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An intimate portrait of the controversial cartoonist and his traumatized family.

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Cast

Cast overview, first billed only:
Robert Crumb ... Himself
Aline Kominsky ... Herself (as Aline Crumb)
Charles Crumb ... Himself
Maxon Crumb ... Himself
Robert Hughes ... Himself
Martin Muller ... Himself
Don Donahue ... Himself
Dana Morgan ... Herself (as Dana Crumb)
Trina Robbins ... Herself
Spain Rodriguez ... Himself
Bill Griffith ... Himself
Deirdre English ... Herself
Peggy Orenstein ... Herself
Beatrice Crumb ... Herself
Kathy Goodell ... Herself
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Storyline

This movie chronicles the life and times of R. Crumb. Robert Crumb is the cartoonist/artist who drew Keep On Truckin', Fritz the Cat, and played a major pioneering role in the genesis of underground comix. Through interviews with his mother, two brothers, wife, and ex-girlfriends, as well as selections from his vast quantity of graphic art, we are treated to a darkly comic ride through one man's subconscious mind. As stream-of-consciousness images incessantly flow forth from the tip of his pen, biting social satire is revealed, often along with a disturbing and haunting vision of Crumb's own betes noires and inadequacies. As his acid-trip induced images flicker across our own retinas, we gain a little insight into this complex and highly creative individual. Written by Tad Dibbern <DIBBERN_D@a1.mscf.upenn.edu>

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Taglines:

Weird sex · Obsession · Comic books


Motion Picture Rating (MPAA)

Rated R for graphic sex-related cartoons, and for language | See all certifications »

Parents Guide:

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Details

Official Sites:

Sony Pictures Classics

Country:

Language:

Release Date:

28 April 1995 (USA)  »

Also Known As:

Крамб  »

Filming Locations:

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Box Office

Gross USA:

$3,174,695
See more on IMDbPro »

Company Credits

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Technical Specs

Runtime:

Sound Mix:

Color:

Aspect Ratio:

1.37 : 1
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Did You Know?

Trivia

During his years-long, money-starved struggle to make this documentary, director Terry Zwigoff was laid up in bed with crippling back pain and was suicidally depressed. See more »

Goofs

"San Francisco" is misspelled in the closing titles. The caption reads: "Max Crumb still lives in San Francicsco". See more »

Quotes

Peggy Orenstein: When I was about nine or ten, my brother used to collect Zapp comics. And when I saw those, they really, deeply, deeply terrified me. I was deeply upset. And I look at them, and thought, on some level, *this* is adulthood? This is what adult women are? This is what I grow up into? And it was horrifying.
Robert Crumb: Oh, my God!
Peggy Orenstein: And, I wonder if you think about the effect on people who read it, or what you're validating for boys...
Robert Crumb: I just hope that that, somehow, revealing that truth about myself is somehow ...
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Connections

References Gone with the Wind (1939) See more »

Soundtracks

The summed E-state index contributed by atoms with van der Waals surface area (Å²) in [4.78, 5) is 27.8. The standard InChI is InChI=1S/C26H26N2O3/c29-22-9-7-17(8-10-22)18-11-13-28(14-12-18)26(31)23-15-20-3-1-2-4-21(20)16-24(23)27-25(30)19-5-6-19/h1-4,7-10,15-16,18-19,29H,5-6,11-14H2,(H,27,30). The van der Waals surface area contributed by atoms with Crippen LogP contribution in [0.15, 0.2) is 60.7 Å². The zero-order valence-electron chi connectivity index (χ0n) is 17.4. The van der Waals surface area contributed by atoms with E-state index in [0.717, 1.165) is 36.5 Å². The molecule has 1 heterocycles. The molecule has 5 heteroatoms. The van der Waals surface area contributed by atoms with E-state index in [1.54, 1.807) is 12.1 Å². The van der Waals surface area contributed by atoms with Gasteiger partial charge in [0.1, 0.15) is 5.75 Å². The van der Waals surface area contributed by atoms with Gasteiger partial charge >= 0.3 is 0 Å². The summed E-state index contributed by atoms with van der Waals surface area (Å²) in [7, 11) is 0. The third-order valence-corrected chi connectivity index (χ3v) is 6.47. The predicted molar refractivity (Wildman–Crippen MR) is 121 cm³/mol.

Shake It and Break It
Composed by Friscoe-Clark
Performed by King Oliver & His Orchestra)
Courtesy of the RCA Records Label of BMG Music
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User Reviews

Strange and interesting study of a warped genius
28 September 2004 | by See all my reviews

Robert Crumb must have had a bellyful of people calling him a genius, but that's exactly what he is. Having grown up a bullied, miserable child - and an anachronism almost from the start, with his interests in pop culture ephemera and old-time music - in a dysfunctional family (his father was an overbearing tyrant, his mother an amphetamine addict, his older brother so obsessed with comics that he forces his siblings to draw them), Crumb escaped this drudgery by fleeing to Cleveland, where he first became a staff artist for a greetings card company, then one of their most innovative and prolific designers, before relocating to San Fransisco. His initial impetus was to "get some of that free love stuff", but his pen ran away with his thoughts and he wound up virtually launching the underground comics movement. Between 1968 and 1993, Crumb produced some of the funniest, most outrageous, licentious and flat-out brilliant comic book work of all time, and this film is an invaluable insight into the man behind the madness and the mayhem. Turns out Crumb, despite his bizarre appearance (he's stick thin, wears Coke-bottle spectacles and dresses like a character actor from a 1930s comedy) and sexual deviance (he likes nothing more than hefty haunches and big, strong legs in a woman), is something of an everyman - he's married, dotes on his understanding wife and gifted daughter, and feels just as alienated from the 'evils' of modern living as the rest of us sensitive intellectuals! At first glance, of course, Crumb is as weird as they come, but the sight of the aforementioned older brother Charles (a reclusive crank who rarely leaves his squalid bedroom, let alone the house) and younger brother Maxon (a haunted, bedraggled amateur mystic, given to sitting on beds of nails and begging on the street with a wooden bowl) throws the relative sanity of Robert into stark relief. One gets the impression that if Robert had not escaped, he'd have wound up suffering just as much as Charles and Maxon, possibly even more. This isn't easy viewing and the subjects are undeniably resistable, but it does offer a unique and enlightening glimpse into the reality of the old cliché about genius and madness walking hand-in-hand. Recommended.


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